First off, I finally created a blogroll, so check it out when you get a chance. The blogs are really cool and I may have to use the capsule review technique to write about the five movies I saw recently.
So, back to the point of this post, which is Harry Potter and the Deathly Hallows: Part 2 (just in case you’re not familiar with Harry Potter abbreviations). I’ll let you know right now that I’ve been a huge Harry Potter fan since I started reading the books at 5 years old. However, I’m definitely not obsessive and have only read each of the books once. Nevertheless, I am always disappointed by the Harry Potter movies for a myriad of reasons, save for the Order of the Phoenix, which is my favorite. After the boring and long Deathly Hallows Part 1, I was hoping that Part 2 would be an epic end to the Harry Potter franchise that actually followed the books. How wrong I was.
I get that the expectation was that the viewers had watched Deathly Hallows Part 1, but the opening of Part 2 was simply a repetition of the last scene from the 1st part. There was no intro of any kind, making the movie feel fragmented, almost as if I walked in during the middle of a movie.
The scene in Gringotts, like many of the action-packed scenes, wasn’t as exciting as I expected. I was so annoyed that Harry was able to “sense” the Horcruxes, a la Spidey sense. There was a simple explanation for why Harry knew Hufflepuff’s cup was a Horcrux, Dumbledore showed him a memory. Would it have been so difficult to just have Harry tell Ron and Hermione about the memory even if it wasn’t shown? Or even indicate that not only did the items in the vault multiply, but they also burn one’s skin? I don’t think so.
As for the Battle of Hogwarts, it was nice to be back at the castle and see familiar faces, but it just didn’t feel right. The film was too action movie-esque, and failed to capture the emotion and pain of the battle. However, one stand out scene is when an unconscious Lavender is bitten by Greyback the werewolf. Another scene that failed to follow the book was when Harry decides to sacrifice himself. Hermione and Ron would never let him surrender himself to Voldemort. It would have been a more touching scene if, like in the book, Harry secretly went to sacrifice himself. In the book he is described as wearing his invisibility cloak and looking at all the people he loves fighting for “good” as he makes his solitary trek into the forest. I will note that in the film’s version, Daniel Radcliffe actually manages to show genuine fear and apprehension when he speaks to his mother and godfather before sacrificing himself.
The final battle between Harry and Voldemort was by far the most annoying part of the film to me. Even though I hadn’t read the 7th book since it’s release in 2007, I knew that this scene was not at all like the novel. The battle was anticlimactic and missed important points. I didn’t like the Star Wars like duel which resulted in Voldemort dying from a crack in his wand (Really though?), and subsequently disappearing into thin air like a ghost. The random scene where Harry and Voldemort jump off a bridge and end up in a courtyard was totally unnecessary and a waste of special effects. The ending was perfect the way J.K. Rowling had it written and it wouldn’t have been any more difficult to shoot. The battle should have been in the Great Hall in front of everyone since Voldemort was such a menace. The film should have shown Harry yelling out the disarming spell to highlight the fact that Voldemort’s spell rebounded and he essentially killed himself. I was also looking forward to seeing Voldemort’s demise so I could see his old shriveled up body, indicating that he was human, but all I got was him disintegrating.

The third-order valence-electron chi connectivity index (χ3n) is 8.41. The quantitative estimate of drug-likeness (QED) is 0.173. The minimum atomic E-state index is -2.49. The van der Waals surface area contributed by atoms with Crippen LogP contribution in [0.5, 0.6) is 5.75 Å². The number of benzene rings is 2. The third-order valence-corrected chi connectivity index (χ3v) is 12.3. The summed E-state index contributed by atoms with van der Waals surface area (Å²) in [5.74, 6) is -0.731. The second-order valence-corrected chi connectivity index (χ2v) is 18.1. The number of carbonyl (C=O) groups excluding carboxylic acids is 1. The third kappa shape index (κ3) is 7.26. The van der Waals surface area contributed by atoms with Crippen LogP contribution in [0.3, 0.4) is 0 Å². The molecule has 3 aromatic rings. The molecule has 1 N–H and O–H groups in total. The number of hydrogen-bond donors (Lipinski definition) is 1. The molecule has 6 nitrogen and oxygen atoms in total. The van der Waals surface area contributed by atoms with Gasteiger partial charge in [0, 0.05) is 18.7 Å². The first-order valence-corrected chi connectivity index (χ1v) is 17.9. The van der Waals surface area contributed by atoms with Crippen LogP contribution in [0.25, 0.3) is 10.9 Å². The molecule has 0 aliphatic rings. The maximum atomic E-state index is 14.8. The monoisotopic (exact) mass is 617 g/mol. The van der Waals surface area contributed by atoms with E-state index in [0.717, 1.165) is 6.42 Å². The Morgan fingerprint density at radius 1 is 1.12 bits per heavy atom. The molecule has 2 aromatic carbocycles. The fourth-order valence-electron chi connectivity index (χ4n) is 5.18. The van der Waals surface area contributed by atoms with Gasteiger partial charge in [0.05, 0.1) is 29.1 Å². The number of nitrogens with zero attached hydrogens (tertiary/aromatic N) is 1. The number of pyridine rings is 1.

Of course there were some parts of the film I did like. As I mentioned before, it felt like a high school reunion when all of Harry’s classmates appeared on-screen. The little jokes like Seamus’s gift of pyrotechnics, were funny and nostalgic. Matthew Thewlis is great as Neville in his semi-hero role and Maggie Smith, who plays McGonagall, is also fabulous. I loved her battle with Snape. She definitely showed her bad-ass side. As for the battle itself, the special effects were amazing and really brought to life what I envisioned as I read the novel. One of my favorite parts is when Voldemort’s voice gets into everyone’s head. It was perfectly terrifying. I also liked Ron and Hermione’s kiss in the Chamber of Secrets. The scenes with Snape’s death and memories were excellent thanks to Alan Rickman‘s always terrific acting. It was kind of silly that they had Snape holding Lily’s dead body since that definitely didn’t happen, but I’ll let it slide. Lastly, the epilogue had me cracking up. The trio with wrinkles and business clothes? Need I say more?
In closing, I was disappointed by a Harry Potter movie, once again. Unfortunately, this last film failed to close out the series properly. The director and screenwriter missed their chance to make an epic finale that captured the spirit of the Harry Potter novels, and for once, followed the book.